On September 12, as the world reeled from the worst terrorist attacks in history, Adventures of Superman #596 hit newsstands. On page two, the Man of Steel looks on as the LexCorp Towers ó twin giants uncannily reminiscent of the World Trade Center ó hemorrhage smoke from two gaping holes left by an alien attack. Although the issue had been in the works for months and was completed before September 11, the sickening coincidence hit far too close to home for most. A sheepish DC Comics offered immediately to buy back issues from retailers.
Now DCís rival, Marvel Comics, has taken the opposite approach. With Amazing Spider-Man #36, the publisher has put together a beautifully drawn, poetically scripted issue in which its flagship character reacts to the very real events of September 11. Unlike DC, "the Marvel universe has always been set in the Ďreal world,í " explains Matt Lehman, owner of Comicopia in Kenmore Square. "And Spider-Man has always been a New Yorker."
The issue, written by J. Michael Straczynski and drawn by John Romita Jr., is a solemn affair. Behind its black cover, a two-page spread shows a distraught Spider-Man staring into the smoking abyss of the two fallen towers, the hulking debris around him rendered in horrific detail. "Where were you?" asks a dazed and bruised survivor. Wracked with grief, Spider-Man wends his way through the disaster site, witnessing the true heroics of the rescue crews, musing that "[w]ith our costumes and our powers we are writ small by the true heroes."
Straczynski had initial misgivings about conflating imaginary pen-and-ink creation with such viscerally real tragedy (he almost passed on the project), but Lehman thinks the issue is a success. "I thought the story was very moving for a comic book," he says. "I thought the artist did a really nice job; I like Straczynski as a writer. He was in an unenviable position, and I think he did well. He might have gone a little overboard with Doctor Doom crying, but overall I like what he did."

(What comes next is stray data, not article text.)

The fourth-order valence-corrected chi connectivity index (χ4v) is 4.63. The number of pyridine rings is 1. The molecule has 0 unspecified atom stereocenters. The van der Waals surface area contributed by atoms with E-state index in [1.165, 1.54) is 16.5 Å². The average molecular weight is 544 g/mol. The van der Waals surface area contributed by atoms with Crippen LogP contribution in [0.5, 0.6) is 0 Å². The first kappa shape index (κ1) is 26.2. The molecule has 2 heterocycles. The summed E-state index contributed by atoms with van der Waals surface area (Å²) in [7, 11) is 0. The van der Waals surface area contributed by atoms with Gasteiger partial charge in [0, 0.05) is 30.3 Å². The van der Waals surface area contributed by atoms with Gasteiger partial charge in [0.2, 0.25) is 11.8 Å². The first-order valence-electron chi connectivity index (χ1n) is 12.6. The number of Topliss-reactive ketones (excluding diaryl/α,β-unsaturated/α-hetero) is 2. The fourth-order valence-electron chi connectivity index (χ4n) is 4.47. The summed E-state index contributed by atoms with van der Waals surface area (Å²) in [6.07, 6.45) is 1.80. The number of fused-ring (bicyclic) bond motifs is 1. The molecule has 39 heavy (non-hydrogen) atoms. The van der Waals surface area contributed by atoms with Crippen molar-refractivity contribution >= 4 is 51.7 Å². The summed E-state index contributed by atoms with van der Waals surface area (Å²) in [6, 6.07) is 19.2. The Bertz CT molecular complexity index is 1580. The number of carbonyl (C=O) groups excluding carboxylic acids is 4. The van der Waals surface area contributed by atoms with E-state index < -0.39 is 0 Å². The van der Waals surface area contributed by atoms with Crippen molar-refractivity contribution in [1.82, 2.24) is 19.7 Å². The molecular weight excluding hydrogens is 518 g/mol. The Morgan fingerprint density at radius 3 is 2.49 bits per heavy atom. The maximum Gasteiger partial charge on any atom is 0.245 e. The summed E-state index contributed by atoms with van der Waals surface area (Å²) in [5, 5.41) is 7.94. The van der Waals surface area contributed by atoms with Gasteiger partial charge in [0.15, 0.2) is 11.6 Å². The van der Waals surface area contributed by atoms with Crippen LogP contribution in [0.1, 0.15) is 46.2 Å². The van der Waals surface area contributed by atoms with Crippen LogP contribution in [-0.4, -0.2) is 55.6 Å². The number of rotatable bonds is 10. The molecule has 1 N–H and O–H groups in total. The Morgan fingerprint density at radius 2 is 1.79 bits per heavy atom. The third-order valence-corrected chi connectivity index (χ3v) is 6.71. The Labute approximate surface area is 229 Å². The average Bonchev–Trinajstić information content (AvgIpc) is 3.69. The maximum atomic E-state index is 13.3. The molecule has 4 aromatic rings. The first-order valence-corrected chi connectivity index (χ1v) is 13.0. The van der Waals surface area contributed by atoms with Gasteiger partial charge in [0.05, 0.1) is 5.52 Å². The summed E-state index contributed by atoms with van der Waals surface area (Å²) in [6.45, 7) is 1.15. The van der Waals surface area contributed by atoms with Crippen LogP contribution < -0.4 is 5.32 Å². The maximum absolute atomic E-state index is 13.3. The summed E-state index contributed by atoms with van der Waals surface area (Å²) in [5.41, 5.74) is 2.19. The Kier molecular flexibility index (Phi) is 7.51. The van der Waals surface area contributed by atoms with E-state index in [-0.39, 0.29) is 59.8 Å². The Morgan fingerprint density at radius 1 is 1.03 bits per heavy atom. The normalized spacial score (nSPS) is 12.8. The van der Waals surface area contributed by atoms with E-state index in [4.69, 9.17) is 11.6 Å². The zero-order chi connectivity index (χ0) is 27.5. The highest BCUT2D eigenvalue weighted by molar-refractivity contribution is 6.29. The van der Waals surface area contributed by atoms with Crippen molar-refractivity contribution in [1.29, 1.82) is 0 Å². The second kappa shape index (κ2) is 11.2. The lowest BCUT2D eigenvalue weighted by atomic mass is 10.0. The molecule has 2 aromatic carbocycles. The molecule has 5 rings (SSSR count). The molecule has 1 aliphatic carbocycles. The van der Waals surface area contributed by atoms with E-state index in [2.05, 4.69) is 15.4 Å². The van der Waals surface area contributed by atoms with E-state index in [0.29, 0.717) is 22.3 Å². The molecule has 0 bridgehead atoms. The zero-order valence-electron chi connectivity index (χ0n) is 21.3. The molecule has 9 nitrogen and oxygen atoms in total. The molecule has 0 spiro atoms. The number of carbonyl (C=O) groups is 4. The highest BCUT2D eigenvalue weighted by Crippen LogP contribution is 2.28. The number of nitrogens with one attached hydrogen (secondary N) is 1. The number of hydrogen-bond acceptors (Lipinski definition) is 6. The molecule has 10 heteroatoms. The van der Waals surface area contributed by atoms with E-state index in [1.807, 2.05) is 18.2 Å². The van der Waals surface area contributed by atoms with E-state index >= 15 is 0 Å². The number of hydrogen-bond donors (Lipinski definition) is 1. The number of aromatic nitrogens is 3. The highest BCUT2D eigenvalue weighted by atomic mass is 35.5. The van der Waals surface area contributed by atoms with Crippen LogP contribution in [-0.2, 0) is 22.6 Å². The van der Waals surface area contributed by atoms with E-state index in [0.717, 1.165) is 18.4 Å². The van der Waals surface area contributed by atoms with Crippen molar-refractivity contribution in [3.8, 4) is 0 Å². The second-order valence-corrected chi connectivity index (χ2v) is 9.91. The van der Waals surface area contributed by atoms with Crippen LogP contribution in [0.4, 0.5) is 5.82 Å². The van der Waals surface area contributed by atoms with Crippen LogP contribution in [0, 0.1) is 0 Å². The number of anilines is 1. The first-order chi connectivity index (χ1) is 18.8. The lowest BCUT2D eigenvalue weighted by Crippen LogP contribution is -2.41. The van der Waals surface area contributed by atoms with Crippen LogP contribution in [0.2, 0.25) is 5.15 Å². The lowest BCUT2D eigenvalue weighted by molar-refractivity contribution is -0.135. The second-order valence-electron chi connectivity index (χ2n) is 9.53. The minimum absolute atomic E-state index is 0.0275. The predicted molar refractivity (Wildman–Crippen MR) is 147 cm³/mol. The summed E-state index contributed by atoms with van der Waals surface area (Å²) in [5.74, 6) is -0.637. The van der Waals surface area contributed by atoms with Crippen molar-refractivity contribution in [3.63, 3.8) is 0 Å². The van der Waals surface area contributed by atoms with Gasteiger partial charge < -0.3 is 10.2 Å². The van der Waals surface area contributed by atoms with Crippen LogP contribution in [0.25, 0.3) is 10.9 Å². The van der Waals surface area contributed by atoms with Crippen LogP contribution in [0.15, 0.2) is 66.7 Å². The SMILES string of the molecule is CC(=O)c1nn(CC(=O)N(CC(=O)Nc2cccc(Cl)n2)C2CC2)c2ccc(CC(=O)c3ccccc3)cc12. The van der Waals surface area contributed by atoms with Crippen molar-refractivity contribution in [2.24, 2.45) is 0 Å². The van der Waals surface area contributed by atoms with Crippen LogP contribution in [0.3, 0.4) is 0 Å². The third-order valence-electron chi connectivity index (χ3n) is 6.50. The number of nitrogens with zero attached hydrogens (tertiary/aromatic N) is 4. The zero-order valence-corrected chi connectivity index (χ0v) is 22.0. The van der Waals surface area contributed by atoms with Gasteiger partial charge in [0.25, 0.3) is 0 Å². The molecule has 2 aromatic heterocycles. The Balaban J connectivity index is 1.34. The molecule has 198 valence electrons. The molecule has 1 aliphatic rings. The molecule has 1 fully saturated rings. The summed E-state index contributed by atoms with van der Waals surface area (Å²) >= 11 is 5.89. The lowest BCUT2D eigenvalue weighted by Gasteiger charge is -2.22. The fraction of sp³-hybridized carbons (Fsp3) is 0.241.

Comicopia has ordered several hundred copies of the issue. Lehman isnít sure if it will be hugely popular, but heís prepared for that eventuality and is committed to making it available to as many people as possible. "If it looks like weíre going to sell out, weíll impose limits on purchase," he says. "As far as Iím concerned, every extra copy someone buys for themselves is one less copy that can be read; Iím just interested in getting this into as many hands as possible."
If people are looking for a comic book to distract them from the dark events of the past couple of months, Spider-Man #36 isnít it. But for all its austerity, the issue has an ultimate message of redemption. "For a long time, comics were viewed as escapist vehicles," says Lehman. They werenít meant to be relevant. They werenít meant to reflect any real world." Perhaps, like so much else after the September 11, that too has changed.
Amazing Spider-Man #36 is on sale now for $2.25. Comicopia is located at 464 Comm Ave #13, in Boston. Call (617) 266-4266.